While Canada’s pledge to achieve a carbon price of C$170 by 2030 gives the country “a credible shot” at hitting its 2030 climate targets, the invisible hand of the marketplace won’t deliver a just transition to a lower-carbon economy without a green industrial policy to chart the course, Broadbent Institute policy fellow Brendan Haley argues in a recent blog post.
“Carbon pricing pushes towards reducing emissions, but it does not steer towards the most promising social and technological futures,” Haley writes. “There is a danger that economic decisions that pass a cost-benefit test with a carbon price (eg. a pipeline or new highway) are legitimized, when they could pull us towards dead ends that put net-zero emissions out of reach.”
By contrast, an industrial policy “gives policy-makers more tools and greater flexibility, which will be particularly useful during unanticipated shocks,” he adds. “Future shocks are inevitable, and when they come, we will need public sector institutions with a diversity of solutions readily available.”
Haley cites the success of programs like the United States’ 2011 Sunshot Initiative, which found the Department of Energy partnering with academics, national laboratories, and the private sector to support the technological and regulatory innovations that dropped the cost of utility-scale solar by 75%, thus making the technology available to millions of Americans.
A fundamental problem with doing nothing more than provide rebates via a carbon price, he adds, is that the quarterly rebate Ottawa is introducing will do little to “prevent people from worrying about how they will pay their monthly bills, especially if they have precarious incomes.” And rebates based on a calculated average won’t be enough for rural and low- to middle-income households that “can consume more because they live in inefficient and substandard housing—or worse, they avoid heating and cooling at healthy levels to make bills affordable.”
That means “the ultimate distributional consequences of carbon pricing not only depends upon rebate policies, but on the availability of carbon reducing services,” he argues. People need to live in energy-efficient homes and have access to quality public transit.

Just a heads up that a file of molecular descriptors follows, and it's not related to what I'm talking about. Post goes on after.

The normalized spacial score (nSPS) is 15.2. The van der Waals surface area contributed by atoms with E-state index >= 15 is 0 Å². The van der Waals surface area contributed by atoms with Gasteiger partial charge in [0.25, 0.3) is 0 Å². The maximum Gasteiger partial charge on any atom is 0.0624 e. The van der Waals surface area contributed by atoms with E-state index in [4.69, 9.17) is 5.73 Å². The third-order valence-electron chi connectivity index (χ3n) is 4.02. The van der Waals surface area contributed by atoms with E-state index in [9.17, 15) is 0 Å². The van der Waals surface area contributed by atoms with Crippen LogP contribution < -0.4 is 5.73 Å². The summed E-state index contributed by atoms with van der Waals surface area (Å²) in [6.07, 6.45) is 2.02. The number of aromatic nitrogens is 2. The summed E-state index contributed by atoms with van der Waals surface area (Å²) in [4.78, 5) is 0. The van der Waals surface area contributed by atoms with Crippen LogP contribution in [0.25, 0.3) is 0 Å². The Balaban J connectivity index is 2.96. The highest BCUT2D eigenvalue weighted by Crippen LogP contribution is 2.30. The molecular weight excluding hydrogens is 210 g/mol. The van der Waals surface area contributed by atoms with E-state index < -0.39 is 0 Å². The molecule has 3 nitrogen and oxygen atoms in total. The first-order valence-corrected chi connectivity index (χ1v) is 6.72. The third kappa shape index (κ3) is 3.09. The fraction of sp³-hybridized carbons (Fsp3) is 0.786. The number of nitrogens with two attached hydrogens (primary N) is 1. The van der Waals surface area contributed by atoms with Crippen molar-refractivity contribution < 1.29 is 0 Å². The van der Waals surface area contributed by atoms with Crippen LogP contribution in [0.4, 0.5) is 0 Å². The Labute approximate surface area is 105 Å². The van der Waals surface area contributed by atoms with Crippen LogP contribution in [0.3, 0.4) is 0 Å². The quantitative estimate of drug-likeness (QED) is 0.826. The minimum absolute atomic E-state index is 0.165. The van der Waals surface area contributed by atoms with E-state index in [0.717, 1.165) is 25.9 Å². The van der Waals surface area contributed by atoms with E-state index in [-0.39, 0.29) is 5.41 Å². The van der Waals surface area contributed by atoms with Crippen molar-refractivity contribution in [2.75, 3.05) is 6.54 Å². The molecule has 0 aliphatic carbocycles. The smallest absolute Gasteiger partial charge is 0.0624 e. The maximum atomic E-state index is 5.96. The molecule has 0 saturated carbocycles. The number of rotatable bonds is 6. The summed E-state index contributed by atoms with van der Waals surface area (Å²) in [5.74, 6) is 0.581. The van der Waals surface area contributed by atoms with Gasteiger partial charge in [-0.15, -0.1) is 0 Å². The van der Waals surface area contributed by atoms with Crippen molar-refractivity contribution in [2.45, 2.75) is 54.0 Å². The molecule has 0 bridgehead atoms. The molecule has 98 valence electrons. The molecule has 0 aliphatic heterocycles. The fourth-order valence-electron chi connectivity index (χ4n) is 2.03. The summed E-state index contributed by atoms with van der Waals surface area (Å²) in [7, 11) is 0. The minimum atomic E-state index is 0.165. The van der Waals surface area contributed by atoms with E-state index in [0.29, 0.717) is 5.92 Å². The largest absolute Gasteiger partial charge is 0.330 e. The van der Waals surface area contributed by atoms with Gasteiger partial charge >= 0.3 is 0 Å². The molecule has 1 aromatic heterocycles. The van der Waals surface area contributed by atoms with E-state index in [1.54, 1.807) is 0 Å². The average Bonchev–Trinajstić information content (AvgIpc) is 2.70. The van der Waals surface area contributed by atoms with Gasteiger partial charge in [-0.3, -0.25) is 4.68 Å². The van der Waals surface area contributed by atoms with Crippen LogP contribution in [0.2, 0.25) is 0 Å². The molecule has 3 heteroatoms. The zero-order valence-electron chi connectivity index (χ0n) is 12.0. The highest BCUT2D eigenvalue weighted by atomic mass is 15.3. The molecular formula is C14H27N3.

They must also be able to draw a direct line between the drive to a zero-emissions economy and a good, green job for anyone who wants one. And only a green industrial policy can guarantee such a just outcome, as “market forces or untargeted pricing and subsidy policies do not create jobs for the people and places that need them most.”
Noting that carbon pricing has already been weaponized, in Canada and abroad, by self-styled populists anxious to make political capital out of economic insecurity, Haley urges policy-makers to understand that having set a rigorous carbon price, they must now implement the green policies that will create a more just existence for all Canadians.
The crucial point that market fundamentalists like the Globe and Mail’s Andrew Coyne seem to miss, Haley writes, is that “a net-zero emissions economy requires doing things we have never done before.” Beyond figuring out how to deploy new technologies, it will mean extending existing ones like electric vehicles “at unprecedented scales,” all while navigating dauntingly complex issues like supply chains, and the demands of local economies shaped by particular regions and cultures.
“Industrial policy facilitates the sharing of more complex information about net-zero solutions, which will create a stronger reaction to any carbon price,” says Haley. And notwithstanding caricatures about “an all-knowing state setting rigid directions,” a modern industrial policy approach “understands that economies are beset by fundamental uncertainty, requiring governments to lead a process of discovery that taps information from markets and society.”
The other problem with relying solely on carbon pricing is that it won’t be enough on its own to provide the requisite accelerant to push zero-carbon solutions at the speed and scale the climate emergency requires. “Risk-adverse firms, acting independently” will not produce the system changes necessary to transform our economy, Haley writes. But the public sector has the know-how and the mandate to “monitor large systems” and create “new societal bargains”, as well as the “ability to take the risks associated with pushing technological and organizational frontiers.”
He adds that industrial policy is the vital mechanism that will render a necessarily broad, uniform carbon price acceptable to a province like Alberta, whose history of fossil development means a net-zero pathway that will be very different from hydropower-rich Quebec’s. “The more a green industrial policy can identify and support promising net-zero emission pathways that build from pre-existing regional assets, the better chance there is to build up supportive political coalitions for more climate action in the regions themselves.”
Developing a green industrial policy also means engaging civil society in creating a net-zero economy that is far more than just a matter of dollars and cents. “Good industrial policy considers how societal aspirations should influence the direction and character of economic development,” which means that “democratic deliberations about what type of society we want should be more comprehensive than the decision to change prices and let markets figure it out.”